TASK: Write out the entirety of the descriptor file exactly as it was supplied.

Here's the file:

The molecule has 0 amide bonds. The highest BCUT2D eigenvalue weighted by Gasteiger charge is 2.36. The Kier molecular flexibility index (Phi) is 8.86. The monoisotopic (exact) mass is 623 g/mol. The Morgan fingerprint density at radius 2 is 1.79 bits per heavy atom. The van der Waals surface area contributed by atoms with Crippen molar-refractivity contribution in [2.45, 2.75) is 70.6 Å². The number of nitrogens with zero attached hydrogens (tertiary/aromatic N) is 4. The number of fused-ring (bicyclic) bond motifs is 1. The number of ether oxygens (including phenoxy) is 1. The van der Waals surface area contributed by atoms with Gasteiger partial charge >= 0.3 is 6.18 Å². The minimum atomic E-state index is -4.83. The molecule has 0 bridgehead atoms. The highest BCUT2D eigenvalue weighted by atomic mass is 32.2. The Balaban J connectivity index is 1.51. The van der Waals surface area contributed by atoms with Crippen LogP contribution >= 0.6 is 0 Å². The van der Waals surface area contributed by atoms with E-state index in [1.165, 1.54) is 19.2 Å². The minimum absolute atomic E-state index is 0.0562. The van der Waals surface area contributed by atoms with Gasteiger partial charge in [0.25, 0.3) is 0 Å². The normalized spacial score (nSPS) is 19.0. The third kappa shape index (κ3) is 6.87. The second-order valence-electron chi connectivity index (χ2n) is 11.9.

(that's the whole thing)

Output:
The molecule has 0 amide bonds. The highest BCUT2D eigenvalue weighted by Gasteiger charge is 2.36. The Kier molecular flexibility index (Phi) is 8.86. The monoisotopic (exact) mass is 623 g/mol. The Morgan fingerprint density at radius 2 is 1.79 bits per heavy atom. The van der Waals surface area contributed by atoms with Crippen molar-refractivity contribution in [2.45, 2.75) is 70.6 Å². The number of nitrogens with zero attached hydrogens (tertiary/aromatic N) is 4. The number of fused-ring (bicyclic) bond motifs is 1. The number of ether oxygens (including phenoxy) is 1. The van der Waals surface area contributed by atoms with Gasteiger partial charge >= 0.3 is 6.18 Å². The minimum atomic E-state index is -4.83. The molecule has 0 bridgehead atoms. The highest BCUT2D eigenvalue weighted by atomic mass is 32.2. The Balaban J connectivity index is 1.51. The van der Waals surface area contributed by atoms with Crippen LogP contribution >= 0.6 is 0 Å². The van der Waals surface area contributed by atoms with E-state index in [1.165, 1.54) is 19.2 Å². The minimum absolute atomic E-state index is 0.0562. The van der Waals surface area contributed by atoms with Gasteiger partial charge in [0.25, 0.3) is 0 Å². The normalized spacial score (nSPS) is 19.0. The third kappa shape index (κ3) is 6.87. The second-order valence-electron chi connectivity index (χ2n) is 11.9.